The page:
Burglary Lawyer Ewing, NJ
Seasoned Burglary Defense Lawyers Represent Clients in Middlesex County, Mercer County, and Monmouth County, NJ
Accusations of burglary in New Jersey are serious, and they must be taken seriously from the very beginning. While the burglary charge itself can lead to severe negative consequences, burglary charges are often accompanied by additional criminal charges for theft offenses that can cause the crime to be considered aggravated and lead to even more severe punishment. An individual who is convicted of an aggravated form of burglary may face up to ten (10) years in prison. When faced with this level of potential punishment, it is vital to contact an experienced Ewing burglary lawyer who will fight to gain a better outcome.
In her decade of experience as an Ewing criminal defense attorney, Lauren E. Scardella of Aydelotte & Scardella Law LLC has come to understand how critical it can be to argue to have a client’s charges downgraded, if they cannot be dropped entirely. In New Jersey, burglary is either a second or third degree offense, depending upon the surrounding circumstances. For first offenders, third degree burglary cases can often be resolved without any jail time, and sometimes through pre-trial intervention programs that may stop the prosecution entirely. Alternatively, second degree burglary crimes carry a presumption of incarceration, meaning that the individual will spend time in jail if convicted, regardless of whether it was his or her first offense.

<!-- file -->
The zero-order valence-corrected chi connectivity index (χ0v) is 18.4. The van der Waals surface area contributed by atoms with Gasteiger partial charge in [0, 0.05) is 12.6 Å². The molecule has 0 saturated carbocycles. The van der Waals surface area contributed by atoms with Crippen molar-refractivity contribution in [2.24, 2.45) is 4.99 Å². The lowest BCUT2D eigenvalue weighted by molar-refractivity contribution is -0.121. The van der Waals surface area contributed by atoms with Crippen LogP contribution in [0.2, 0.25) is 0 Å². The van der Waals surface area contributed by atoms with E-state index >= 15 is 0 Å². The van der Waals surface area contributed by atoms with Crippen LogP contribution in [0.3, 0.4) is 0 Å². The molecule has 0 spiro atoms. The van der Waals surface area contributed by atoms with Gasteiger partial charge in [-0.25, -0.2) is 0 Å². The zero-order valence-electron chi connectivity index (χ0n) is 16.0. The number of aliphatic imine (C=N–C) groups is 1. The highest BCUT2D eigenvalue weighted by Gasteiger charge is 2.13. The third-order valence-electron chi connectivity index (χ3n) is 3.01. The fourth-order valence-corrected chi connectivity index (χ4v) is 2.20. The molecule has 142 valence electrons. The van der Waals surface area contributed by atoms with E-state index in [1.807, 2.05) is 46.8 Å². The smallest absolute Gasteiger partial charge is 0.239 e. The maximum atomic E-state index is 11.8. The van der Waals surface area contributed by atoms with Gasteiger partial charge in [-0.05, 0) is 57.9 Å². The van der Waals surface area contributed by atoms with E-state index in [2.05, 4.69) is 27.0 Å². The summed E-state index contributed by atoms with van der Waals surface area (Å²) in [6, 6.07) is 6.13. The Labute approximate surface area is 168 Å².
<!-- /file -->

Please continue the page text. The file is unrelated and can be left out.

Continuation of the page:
Attorney Scardella fights aggressively to prevent clients from spending time in jail for burglary charges, if at all possible under the circumstances, and will put her skills to work to gain the best possible outcome in your New Jersey burglary case.
Elements of a Criminal Burglary Charge in Mercer County, New Jersey
Burglary crimes in New Jersey are governed by N.J.S.A. 2C:18-2. An individual commits burglary if, with the intent to commit a crime, he or she:
- Enters a structure that is not open to the public, and which the individual is not licensed or privileged to enter,
- Secretively remains in a structure knowing that he or she is not licensed or privileged to do so, or
- Trespasses upon utility company property where notice prohibiting trespassing are posted, or where notice is given by fencing or other enclosures designed to deter intruders.
Generally, burglary is a third degree offense punishable by three (3) to five (5) years in prison and up to $15,000 in fines. These penalties may apply if the prosecution can prove the requisite elements of the crime of burglary. N.J.S.A. 2C:18-2(b) elevates the burglary charge to a second degree offense if the accused individual purposely, knowingly, or recklessly inflicts bodily injury on another person, or attempts to do so. Burglary is also a second degree offense if the accused individual is armed with a deadly weapon or explosives, or displays what appears to be a deadly weapon or explosives during the burglary.
NJ Criminal Defense Attorneys Aydelotte & Scardella Law LLC Fight for Reduced or Dismissed Charges in Hamilton Burglary Cases